In conclusion, the results of this study provide further support for the equivalence of triple and amoxicillin-based quadruple therapies in terms of effectiveness, compliance and side-effect profile when administered as a first-line treatment for H pylori infection. Moreover, the new protocol using ampicillin-sulbactam instead of amoxicillin in the quadruple regimen is a suitable first-line alternative to be used in regions with amoxicillin-resistant H pylori strains.



The authors thank Bayat A, PhD for providing sultamicillin.



1    Dore MP, Osato MS, Realdi G, Mura I, Graham DY, Sepulveda AR. Amoxycillin tolerance in Helicobacter pylori. J Antimicrob Chemother 1999; 43: 47-54  PubMed

2    Wu H, Shi XD, Wang HT, Liu JX. Resistance of helicobacter pylori to metronidazole, tetracycline and amoxycillin. J Antimicrob Chemother 2000; 46: 121-123  PubMed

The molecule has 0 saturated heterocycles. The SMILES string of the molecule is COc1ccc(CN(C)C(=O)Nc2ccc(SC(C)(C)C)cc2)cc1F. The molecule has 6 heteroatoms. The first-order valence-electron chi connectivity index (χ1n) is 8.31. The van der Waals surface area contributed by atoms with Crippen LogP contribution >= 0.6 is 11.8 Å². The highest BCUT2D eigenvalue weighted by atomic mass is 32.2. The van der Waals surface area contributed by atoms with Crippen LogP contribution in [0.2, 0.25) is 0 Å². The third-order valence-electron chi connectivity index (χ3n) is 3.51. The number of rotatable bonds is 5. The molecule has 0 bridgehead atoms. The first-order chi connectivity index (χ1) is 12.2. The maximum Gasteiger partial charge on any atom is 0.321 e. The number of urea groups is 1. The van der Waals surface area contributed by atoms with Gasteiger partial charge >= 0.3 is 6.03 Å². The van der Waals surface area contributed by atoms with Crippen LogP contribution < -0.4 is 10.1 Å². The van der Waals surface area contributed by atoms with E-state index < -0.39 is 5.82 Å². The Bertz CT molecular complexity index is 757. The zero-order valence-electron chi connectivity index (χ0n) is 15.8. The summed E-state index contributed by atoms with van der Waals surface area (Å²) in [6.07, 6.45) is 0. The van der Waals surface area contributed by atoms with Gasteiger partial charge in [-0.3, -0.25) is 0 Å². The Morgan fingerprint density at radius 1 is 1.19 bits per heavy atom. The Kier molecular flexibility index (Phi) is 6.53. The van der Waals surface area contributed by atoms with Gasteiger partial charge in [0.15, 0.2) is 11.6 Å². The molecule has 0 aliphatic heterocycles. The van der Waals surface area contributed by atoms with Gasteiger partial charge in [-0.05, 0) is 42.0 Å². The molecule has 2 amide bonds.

3    Crone J, Granditsch G, Huber WD, Binder C, Innerhofer A, Amann G, Hirschl AM. Helicobacter pylori in children and adolescents: increase of primary clarithromycin resistance, 1997-2000. J Pediatr Gastroenterol Nutr 2003; 36: 368-371  PubMed

4    McLoughlin RM, O‘Morain CA, O‘Connor HJ. Eradication of Helicobacter pylori: recent advances in treatment. Fundam Clin Pharmacol 2005; 19: 421-427  PubMed

5    Horii T, Mase K, Suzuki Y, Kimura T, Ohta M, Maekawa M, Kanno T, Kobayashi M